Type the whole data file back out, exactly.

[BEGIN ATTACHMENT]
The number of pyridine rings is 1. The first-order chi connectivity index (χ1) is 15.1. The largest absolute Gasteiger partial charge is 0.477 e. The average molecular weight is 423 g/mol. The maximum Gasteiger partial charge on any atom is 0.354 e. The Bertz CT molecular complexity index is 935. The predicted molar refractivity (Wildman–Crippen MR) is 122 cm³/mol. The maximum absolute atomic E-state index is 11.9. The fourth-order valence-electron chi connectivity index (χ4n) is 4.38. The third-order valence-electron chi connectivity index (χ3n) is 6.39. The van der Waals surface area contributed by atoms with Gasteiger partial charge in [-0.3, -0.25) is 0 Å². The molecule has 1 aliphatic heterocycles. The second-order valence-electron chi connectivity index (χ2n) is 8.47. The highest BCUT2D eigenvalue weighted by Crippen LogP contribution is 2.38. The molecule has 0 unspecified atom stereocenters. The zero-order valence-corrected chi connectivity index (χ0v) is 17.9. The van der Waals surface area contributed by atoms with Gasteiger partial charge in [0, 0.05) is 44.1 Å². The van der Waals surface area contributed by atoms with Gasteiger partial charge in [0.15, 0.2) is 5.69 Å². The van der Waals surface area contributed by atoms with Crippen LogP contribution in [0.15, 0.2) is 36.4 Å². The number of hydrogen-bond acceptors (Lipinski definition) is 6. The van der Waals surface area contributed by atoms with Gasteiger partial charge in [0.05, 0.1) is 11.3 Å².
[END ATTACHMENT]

The number of pyridine rings is 1. The first-order chi connectivity index (χ1) is 15.1. The largest absolute Gasteiger partial charge is 0.477 e. The average molecular weight is 423 g/mol. The maximum Gasteiger partial charge on any atom is 0.354 e. The Bertz CT molecular complexity index is 935. The predicted molar refractivity (Wildman–Crippen MR) is 122 cm³/mol. The maximum absolute atomic E-state index is 11.9. The fourth-order valence-electron chi connectivity index (χ4n) is 4.38. The third-order valence-electron chi connectivity index (χ3n) is 6.39. The van der Waals surface area contributed by atoms with Gasteiger partial charge in [-0.3, -0.25) is 0 Å². The molecule has 1 aliphatic heterocycles. The second-order valence-electron chi connectivity index (χ2n) is 8.47. The highest BCUT2D eigenvalue weighted by Crippen LogP contribution is 2.38. The molecule has 0 unspecified atom stereocenters. The zero-order valence-corrected chi connectivity index (χ0v) is 17.9. The van der Waals surface area contributed by atoms with Gasteiger partial charge in [0, 0.05) is 44.1 Å². The van der Waals surface area contributed by atoms with Gasteiger partial charge in [0.15, 0.2) is 5.69 Å². The van der Waals surface area contributed by atoms with Crippen LogP contribution in [0.15, 0.2) is 36.4 Å². The number of hydrogen-bond acceptors (Lipinski definition) is 6. The van der Waals surface area contributed by atoms with Gasteiger partial charge in [0.05, 0.1) is 11.3 Å².